Adding Our First Controller

Add a controller to the application in this lesson.

How controllers work

The first thing we’re going to do with Stimulus is, create a “Show/Hide” button that will toggle the contents of the favorite concerts block on our page.

The bulk of our Stimulus code will go into a controller. Similar to our Rails controller, a Stimulus controller is where we store responses to events. But, Stimulus controllers are different in that they have less structure and fewer expectations than a Rails controller.

To invoke a controller, we add an attribute named data-controller to a DOM element on our page. The value of the attribute is the name of the controller. If we add an attribute data-controller="toggle", then Stimulus attaches it to a ToggleController, which it expects will be at controllers/toggle_controller.ts (or .js).

If the controller’s name is more than one word, we use dash case, so it would be fancy-color, not fancyColor. The controller has the same scope as the DOM element it’s attached to. This means that any events we want dispatched to the controller need to happen inside the controller’s DOM element. Any elements we designate as targets for the controller also need to be inside the controller’s DOM element.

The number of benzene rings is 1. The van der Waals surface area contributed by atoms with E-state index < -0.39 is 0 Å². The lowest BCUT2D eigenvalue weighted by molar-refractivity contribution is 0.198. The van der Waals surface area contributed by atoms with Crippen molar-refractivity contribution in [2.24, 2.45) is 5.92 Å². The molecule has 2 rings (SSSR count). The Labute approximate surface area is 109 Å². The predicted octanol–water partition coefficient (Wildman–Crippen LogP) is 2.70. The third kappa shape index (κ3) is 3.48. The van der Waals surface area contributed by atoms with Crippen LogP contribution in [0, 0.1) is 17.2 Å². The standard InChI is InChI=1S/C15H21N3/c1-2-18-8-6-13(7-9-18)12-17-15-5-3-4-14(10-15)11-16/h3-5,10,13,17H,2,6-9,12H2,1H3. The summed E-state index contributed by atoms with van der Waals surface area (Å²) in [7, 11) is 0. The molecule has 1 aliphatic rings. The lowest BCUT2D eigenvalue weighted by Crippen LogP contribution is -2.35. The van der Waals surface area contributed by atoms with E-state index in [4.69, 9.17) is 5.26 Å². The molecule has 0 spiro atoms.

Creating a controller for show/hide

In our app we want to have a “Show/Hide” button, which should include the ability to press the button, hide the list of favorite concerts, and change the text of the button. This means our Stimulus controller needs to be attached to a DOM element that encompasses both the button and all the favorite concerts.

We have such a DOM element: the parent <section> element in our favorites/_list partial. Let’s give it a data-controller attribute:

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